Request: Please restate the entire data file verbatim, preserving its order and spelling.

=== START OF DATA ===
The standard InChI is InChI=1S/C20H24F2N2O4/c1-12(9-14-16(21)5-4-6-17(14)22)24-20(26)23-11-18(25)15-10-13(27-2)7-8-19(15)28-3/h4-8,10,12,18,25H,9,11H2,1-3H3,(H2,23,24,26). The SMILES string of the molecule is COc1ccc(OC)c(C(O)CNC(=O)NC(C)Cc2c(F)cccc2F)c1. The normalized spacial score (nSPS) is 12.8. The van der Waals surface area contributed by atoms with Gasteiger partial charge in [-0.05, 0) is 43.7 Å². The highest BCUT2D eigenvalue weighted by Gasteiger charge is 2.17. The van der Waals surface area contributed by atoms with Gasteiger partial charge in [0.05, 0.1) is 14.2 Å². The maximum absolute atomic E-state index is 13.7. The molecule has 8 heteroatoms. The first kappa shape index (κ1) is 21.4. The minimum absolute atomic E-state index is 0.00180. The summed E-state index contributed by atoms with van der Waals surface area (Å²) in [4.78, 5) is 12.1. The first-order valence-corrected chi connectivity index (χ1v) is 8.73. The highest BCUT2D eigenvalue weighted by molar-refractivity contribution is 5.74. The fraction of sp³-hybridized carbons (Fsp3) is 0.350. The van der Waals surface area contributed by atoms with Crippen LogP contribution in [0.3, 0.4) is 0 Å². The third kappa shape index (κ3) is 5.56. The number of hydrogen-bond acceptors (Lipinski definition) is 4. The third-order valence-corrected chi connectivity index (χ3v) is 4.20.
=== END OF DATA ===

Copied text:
The standard InChI is InChI=1S/C20H24F2N2O4/c1-12(9-14-16(21)5-4-6-17(14)22)24-20(26)23-11-18(25)15-10-13(27-2)7-8-19(15)28-3/h4-8,10,12,18,25H,9,11H2,1-3H3,(H2,23,24,26). The SMILES string of the molecule is COc1ccc(OC)c(C(O)CNC(=O)NC(C)Cc2c(F)cccc2F)c1. The normalized spacial score (nSPS) is 12.8. The van der Waals surface area contributed by atoms with Gasteiger partial charge in [-0.05, 0) is 43.7 Å². The highest BCUT2D eigenvalue weighted by Gasteiger charge is 2.17. The van der Waals surface area contributed by atoms with Gasteiger partial charge in [0.05, 0.1) is 14.2 Å². The maximum absolute atomic E-state index is 13.7. The molecule has 8 heteroatoms. The first kappa shape index (κ1) is 21.4. The minimum absolute atomic E-state index is 0.00180. The summed E-state index contributed by atoms with van der Waals surface area (Å²) in [4.78, 5) is 12.1. The first-order valence-corrected chi connectivity index (χ1v) is 8.73. The highest BCUT2D eigenvalue weighted by molar-refractivity contribution is 5.74. The fraction of sp³-hybridized carbons (Fsp3) is 0.350. The van der Waals surface area contributed by atoms with Crippen LogP contribution in [0.3, 0.4) is 0 Å². The third kappa shape index (κ3) is 5.56. The number of hydrogen-bond acceptors (Lipinski definition) is 4. The third-order valence-corrected chi connectivity index (χ3v) is 4.20.